There are big changes brewing in Gotham City, and if he wants to save the city from The Joker’s (Zach Galifianakis) hostile takeover, Batman (Will Arnett) may have to drop the lone vigilante thing, try to work with others and maybe, just maybe, learn to lighten up.
BACK IN BLACK… and YELLOW
Bringing together the energy, imagination and memorable characters from both the LEGO world DC universe, THE LEGO BATMAN MOVIE – in cinemas from Friday 10th February, 2017 – welcomes audiences of all ages into a world of DC Super Heroes and Super-Villains uniquely realised for the big screen. With plenty of action, fun, and laughs, plus Batman’s amazing arsenal of gadgets and vehicles and the Batcave as it’s never been built before-brick by LEGO brick-this brand-new adventure also asks the question, can Batman just get over himself and be happy?
The film’s star is LEGO Batman (Will Arnett), the coolest, handsomest, buff-est, and most awesome leading man of all time… even if he does say so himself.
And he does. Frequently.
“The ‘LEGO Movie’ version of Batman was such a favorite, breakout character, and I’m sure he would agree that he deserves to be the focus of his own movie and not some third banana. He feels he’s definitely a first-banana kind of guy,” says Christopher Miller, who, along with Phil Lord, wrote and directed The LEGO Movie in 2014. Keeping the creative collaboration both fresh and familiar, the duo returns as producers onTHE LEGO BATMAN MOVIE, directed by Chris McKay, their filmmaking partner who served as animation director and editor on the first film.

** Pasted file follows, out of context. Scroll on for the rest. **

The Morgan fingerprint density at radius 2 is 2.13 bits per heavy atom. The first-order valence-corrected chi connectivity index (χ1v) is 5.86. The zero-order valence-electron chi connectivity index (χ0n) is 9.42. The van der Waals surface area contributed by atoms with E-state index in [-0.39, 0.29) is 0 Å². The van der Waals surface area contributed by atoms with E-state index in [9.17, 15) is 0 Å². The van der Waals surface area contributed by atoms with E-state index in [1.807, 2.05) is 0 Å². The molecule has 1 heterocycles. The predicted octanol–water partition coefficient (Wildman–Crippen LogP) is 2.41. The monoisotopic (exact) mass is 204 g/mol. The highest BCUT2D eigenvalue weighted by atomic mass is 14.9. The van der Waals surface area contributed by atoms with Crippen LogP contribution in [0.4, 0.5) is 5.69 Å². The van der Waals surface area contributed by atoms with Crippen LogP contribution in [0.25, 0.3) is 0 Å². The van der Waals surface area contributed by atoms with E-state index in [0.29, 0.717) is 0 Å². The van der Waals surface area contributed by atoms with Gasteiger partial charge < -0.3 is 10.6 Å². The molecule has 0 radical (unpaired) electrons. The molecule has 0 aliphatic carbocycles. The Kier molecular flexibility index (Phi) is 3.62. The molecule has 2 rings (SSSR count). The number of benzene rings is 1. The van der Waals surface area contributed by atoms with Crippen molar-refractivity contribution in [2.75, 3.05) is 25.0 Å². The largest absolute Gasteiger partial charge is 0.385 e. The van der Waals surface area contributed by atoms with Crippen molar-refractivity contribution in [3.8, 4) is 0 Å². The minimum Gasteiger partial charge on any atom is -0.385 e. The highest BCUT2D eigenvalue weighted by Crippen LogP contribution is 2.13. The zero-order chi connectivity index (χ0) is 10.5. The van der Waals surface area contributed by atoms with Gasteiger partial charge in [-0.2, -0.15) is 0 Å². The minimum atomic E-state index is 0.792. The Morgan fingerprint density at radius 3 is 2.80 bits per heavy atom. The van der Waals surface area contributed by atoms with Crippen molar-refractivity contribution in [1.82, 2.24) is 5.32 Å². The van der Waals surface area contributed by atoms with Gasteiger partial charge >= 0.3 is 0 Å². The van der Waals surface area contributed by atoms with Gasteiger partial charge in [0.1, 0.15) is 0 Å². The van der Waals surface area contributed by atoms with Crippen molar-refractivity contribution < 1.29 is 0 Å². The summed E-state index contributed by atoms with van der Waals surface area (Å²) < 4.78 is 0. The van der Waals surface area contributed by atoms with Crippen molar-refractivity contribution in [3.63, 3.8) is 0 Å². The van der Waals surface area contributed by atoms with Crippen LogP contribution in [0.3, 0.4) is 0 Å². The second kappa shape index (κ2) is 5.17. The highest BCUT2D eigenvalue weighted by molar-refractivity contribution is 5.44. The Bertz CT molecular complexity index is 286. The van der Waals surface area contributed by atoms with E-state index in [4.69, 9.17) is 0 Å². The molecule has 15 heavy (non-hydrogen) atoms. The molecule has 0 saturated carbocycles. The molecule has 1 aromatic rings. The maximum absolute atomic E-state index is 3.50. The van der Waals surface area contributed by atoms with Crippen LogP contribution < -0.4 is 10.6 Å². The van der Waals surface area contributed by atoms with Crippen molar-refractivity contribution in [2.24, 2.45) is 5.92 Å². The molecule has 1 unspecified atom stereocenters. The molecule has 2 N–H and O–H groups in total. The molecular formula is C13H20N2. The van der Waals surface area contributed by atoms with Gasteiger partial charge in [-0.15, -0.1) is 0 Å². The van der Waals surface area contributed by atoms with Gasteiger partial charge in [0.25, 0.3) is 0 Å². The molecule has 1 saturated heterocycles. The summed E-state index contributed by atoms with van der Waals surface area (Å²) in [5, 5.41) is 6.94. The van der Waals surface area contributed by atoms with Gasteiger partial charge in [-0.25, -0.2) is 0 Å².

Joining Batman this time is the super-positive and freakishly agile young Dick Grayson (Michael Cera), on his way to becoming Robin; Batman’s loyal and deceptively reserved butler, Alfred (Ralph Fiennes); Gotham City’s new police commissioner Barbara Gordon, aka Batgirl (Rosario Dawson), who wields major girl power; and The Joker (Zach Galifianakis), who desperately wants the recognition he deserves-in a story that not only showcases Batman’s sick skills and enviable abs but also takes a searching look into his personality. Specifically, this lone wolf’s need to work alone, to brood alone on his dark past and generally distance himself from everyone to a degree that is starting to make him seem, well, a little bit dysfunctional.
“Batman is beloved the world over and for good reason, yet no one could really behave the way he does and get away with it, which is what we’re exploring in the movie,” says lifelong fan Chris McKay, who nevertheless feels that even at the character’s most extreme, “he’s still very sympathetic.”
“What was so special about Batman in the first movie is that he was selfish and egotistical, but still loveable in his own way,” is the assessment of returning producer Dan Lin. “He had no self-awareness and it was a new twist on the character, someone who often said the most outrageous things. It’s a subversion of the Super Hero genre, but with a joyous heart and told in a family-friendly LEGO way.”